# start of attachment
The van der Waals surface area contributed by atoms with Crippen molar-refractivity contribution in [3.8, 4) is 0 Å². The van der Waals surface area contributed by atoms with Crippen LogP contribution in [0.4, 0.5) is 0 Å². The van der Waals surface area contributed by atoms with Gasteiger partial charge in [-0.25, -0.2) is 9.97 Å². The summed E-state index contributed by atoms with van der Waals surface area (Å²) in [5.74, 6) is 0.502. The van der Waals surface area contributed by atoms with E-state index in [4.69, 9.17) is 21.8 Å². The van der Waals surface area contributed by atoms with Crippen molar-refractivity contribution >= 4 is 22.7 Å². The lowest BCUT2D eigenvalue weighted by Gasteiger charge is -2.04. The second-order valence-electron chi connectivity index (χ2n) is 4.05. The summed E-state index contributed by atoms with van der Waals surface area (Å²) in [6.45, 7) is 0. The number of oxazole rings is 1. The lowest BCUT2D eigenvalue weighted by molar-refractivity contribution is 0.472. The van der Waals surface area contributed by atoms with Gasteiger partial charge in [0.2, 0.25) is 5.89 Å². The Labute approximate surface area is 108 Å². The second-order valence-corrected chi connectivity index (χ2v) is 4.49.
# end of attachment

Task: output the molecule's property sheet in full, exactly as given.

The van der Waals surface area contributed by atoms with Crippen molar-refractivity contribution in [3.8, 4) is 0 Å². The van der Waals surface area contributed by atoms with Crippen LogP contribution in [0.4, 0.5) is 0 Å². The van der Waals surface area contributed by atoms with Gasteiger partial charge in [-0.25, -0.2) is 9.97 Å². The summed E-state index contributed by atoms with van der Waals surface area (Å²) in [5.74, 6) is 0.502. The van der Waals surface area contributed by atoms with E-state index in [4.69, 9.17) is 21.8 Å². The van der Waals surface area contributed by atoms with Crippen molar-refractivity contribution >= 4 is 22.7 Å². The lowest BCUT2D eigenvalue weighted by Gasteiger charge is -2.04. The second-order valence-electron chi connectivity index (χ2n) is 4.05. The summed E-state index contributed by atoms with van der Waals surface area (Å²) in [6.45, 7) is 0. The number of oxazole rings is 1. The lowest BCUT2D eigenvalue weighted by molar-refractivity contribution is 0.472. The van der Waals surface area contributed by atoms with Gasteiger partial charge in [0.2, 0.25) is 5.89 Å². The Labute approximate surface area is 108 Å². The second-order valence-corrected chi connectivity index (χ2v) is 4.49.